The Steps Of A Divorce

There are generally four steps involved in a divorce.


The First Step:
Step one in preparing for a divorce is the preparation of the initial pleadings such as:
(1) Summons
(2) Petition
(3) Order to Show Cause pleadings for the purpose of requesting relief at the first hearing
(4) Temporary Restraining Orders
(5) Declarations
(6) Income and Expense Declaration, Schedule of Assets and Debts and Preliminary Declaration of Disclosure
(7) Response to any pleadings served by the opposing party.

Following our first meeting, we generally prepare all the necessary paperwork in order to initiate the divorce. These pleadings are then filed and served on the other party. The purpose of the service "starts the clock ticking." Once the pleadings are served upon the other party, the final Judgment of Dissolution can be granted, at the earliest, six (6) months from the date of service. In the event you have been served with divorce papers, we will prepare a response on your behalf.

The Second Step:
If necessary, the next step is the Order to Show Cause to request interim orders which may include the following:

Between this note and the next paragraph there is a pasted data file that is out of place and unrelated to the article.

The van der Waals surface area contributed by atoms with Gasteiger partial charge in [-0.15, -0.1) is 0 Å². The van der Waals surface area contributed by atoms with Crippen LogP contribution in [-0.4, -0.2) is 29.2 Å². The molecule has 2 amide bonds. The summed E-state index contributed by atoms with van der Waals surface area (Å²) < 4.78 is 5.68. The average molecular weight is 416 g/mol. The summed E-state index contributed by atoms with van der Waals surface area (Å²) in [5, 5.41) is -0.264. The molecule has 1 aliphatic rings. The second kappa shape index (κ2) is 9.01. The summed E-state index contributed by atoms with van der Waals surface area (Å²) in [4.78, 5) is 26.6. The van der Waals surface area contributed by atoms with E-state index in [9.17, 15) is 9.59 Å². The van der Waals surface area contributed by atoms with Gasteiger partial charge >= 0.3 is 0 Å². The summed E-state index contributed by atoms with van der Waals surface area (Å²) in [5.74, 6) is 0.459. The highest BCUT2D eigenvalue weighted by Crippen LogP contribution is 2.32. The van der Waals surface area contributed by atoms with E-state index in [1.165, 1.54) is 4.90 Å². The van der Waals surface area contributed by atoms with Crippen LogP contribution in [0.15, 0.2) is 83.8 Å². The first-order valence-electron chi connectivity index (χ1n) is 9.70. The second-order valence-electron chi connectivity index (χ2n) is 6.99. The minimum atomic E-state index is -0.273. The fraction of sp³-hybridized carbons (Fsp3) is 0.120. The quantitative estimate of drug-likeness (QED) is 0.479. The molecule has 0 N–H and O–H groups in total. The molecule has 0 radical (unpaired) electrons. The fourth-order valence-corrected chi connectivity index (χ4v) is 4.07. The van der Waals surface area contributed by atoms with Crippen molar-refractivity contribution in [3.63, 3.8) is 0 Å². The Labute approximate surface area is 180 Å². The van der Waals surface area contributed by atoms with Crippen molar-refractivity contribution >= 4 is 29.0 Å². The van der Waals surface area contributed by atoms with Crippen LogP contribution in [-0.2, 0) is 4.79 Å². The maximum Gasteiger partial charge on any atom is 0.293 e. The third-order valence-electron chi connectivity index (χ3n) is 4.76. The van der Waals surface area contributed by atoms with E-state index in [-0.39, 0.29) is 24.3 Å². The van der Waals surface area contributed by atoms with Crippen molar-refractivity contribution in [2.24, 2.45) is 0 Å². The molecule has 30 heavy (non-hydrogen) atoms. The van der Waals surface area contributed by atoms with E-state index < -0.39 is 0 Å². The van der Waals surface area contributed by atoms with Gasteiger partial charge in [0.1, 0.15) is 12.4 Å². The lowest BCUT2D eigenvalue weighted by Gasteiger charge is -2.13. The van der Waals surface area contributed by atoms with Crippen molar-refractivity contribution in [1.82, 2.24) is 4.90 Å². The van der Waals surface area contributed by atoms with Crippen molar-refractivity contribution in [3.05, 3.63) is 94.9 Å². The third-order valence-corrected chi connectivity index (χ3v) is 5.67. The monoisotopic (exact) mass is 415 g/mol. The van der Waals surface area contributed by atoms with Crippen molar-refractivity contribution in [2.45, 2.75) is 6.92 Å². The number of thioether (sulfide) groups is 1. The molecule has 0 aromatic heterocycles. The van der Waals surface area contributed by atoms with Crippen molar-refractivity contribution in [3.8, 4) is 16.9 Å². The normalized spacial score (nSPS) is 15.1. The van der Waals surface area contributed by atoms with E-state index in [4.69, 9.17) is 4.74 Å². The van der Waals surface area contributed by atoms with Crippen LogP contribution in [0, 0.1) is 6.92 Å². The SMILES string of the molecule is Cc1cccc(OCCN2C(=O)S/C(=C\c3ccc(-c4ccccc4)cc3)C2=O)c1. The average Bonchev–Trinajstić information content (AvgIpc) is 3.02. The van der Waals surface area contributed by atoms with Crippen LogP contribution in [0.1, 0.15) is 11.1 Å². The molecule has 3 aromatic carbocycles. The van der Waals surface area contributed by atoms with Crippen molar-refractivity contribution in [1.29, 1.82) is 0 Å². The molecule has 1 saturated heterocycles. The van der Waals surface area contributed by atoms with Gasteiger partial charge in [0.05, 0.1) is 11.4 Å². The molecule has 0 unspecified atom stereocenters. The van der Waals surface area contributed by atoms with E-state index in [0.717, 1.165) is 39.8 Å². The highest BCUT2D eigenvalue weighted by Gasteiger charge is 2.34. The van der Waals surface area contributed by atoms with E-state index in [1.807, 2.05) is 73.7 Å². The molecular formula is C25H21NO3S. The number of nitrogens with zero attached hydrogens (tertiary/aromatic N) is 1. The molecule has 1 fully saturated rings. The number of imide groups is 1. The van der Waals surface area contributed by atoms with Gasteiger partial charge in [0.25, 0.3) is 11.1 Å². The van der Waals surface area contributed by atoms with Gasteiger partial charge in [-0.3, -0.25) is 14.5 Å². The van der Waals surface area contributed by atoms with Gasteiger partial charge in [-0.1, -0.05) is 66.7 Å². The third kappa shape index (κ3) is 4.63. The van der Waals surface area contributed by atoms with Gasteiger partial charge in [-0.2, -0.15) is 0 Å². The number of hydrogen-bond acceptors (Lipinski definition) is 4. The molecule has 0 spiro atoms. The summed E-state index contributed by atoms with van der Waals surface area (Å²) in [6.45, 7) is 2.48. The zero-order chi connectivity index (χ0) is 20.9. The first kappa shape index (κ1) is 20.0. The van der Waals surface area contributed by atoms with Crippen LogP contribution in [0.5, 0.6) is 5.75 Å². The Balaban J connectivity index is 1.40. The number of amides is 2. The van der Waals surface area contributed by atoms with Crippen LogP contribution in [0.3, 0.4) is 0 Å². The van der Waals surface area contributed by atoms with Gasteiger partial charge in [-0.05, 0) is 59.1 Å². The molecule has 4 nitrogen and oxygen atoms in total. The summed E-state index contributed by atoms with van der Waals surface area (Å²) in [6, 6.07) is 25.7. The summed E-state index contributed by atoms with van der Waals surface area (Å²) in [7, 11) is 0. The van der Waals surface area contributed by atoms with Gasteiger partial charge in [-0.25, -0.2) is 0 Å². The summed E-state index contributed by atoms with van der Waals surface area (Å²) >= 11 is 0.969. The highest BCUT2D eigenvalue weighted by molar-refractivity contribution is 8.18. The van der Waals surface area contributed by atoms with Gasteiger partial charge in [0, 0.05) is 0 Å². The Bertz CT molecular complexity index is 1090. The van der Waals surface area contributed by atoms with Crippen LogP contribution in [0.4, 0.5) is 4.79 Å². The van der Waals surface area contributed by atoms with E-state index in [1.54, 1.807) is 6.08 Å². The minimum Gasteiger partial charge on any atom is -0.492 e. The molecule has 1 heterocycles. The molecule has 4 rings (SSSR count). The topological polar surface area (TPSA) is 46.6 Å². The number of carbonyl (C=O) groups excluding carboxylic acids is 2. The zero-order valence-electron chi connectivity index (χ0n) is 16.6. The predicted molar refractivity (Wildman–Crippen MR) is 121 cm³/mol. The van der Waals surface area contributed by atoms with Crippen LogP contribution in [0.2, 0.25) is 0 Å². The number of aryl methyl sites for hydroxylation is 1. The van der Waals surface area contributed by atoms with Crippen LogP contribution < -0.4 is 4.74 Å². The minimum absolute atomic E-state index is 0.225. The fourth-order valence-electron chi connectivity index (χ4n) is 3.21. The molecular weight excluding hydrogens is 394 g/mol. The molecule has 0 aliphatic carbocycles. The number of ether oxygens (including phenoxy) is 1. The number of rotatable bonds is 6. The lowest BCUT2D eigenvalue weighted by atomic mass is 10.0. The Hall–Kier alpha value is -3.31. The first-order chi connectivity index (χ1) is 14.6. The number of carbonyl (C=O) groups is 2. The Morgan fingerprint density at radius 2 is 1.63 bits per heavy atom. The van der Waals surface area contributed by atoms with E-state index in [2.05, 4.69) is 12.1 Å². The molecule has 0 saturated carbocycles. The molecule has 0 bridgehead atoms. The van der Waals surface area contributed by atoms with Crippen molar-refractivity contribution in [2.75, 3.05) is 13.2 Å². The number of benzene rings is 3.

(1) Child and Spousal Support
(2) Child Custody and Visitation
(3) Restraining Orders
(4) Exclusive use of the family residence, vehicles, etc.
(5) Joinder of any pension plans
(6) Request for attorney fees and costs

The Third Step:
The third step involved in a divorce is the discovery phase. This may include the use of interrogatories (written questions and answers), a demand for production of documents and possibly depositions.

The purpose of discovery is to gather any and all information, which may be relevant to the resolution of the case.

We hope to avoid many of the procedures described above by obtaining a settlement early in the proceedings. The settlement agreement essentially indicates which assets will be allocated to the wife, and which assets will be allocated to the husband. It will also address custody and support, visitation (if there are minor children), pensions and all other matters.

In order to facilitate a settlement, the court will usually set a case for a Mandatory Settlement Conference when discovery is complete. If the matter cannot be resolved by settlement, the matter will proceed to the fourth step, which is trial.

The Fourth Step:
If your case does not settle, the court will set a trial date at the Mandatory Settlement Conference if the Judge believes the case is ready to proceed to trial.

Free Family Law Consultation

Call 661-520-5214 or e-mail our law office to arrange a free consultation with a California family law attorney.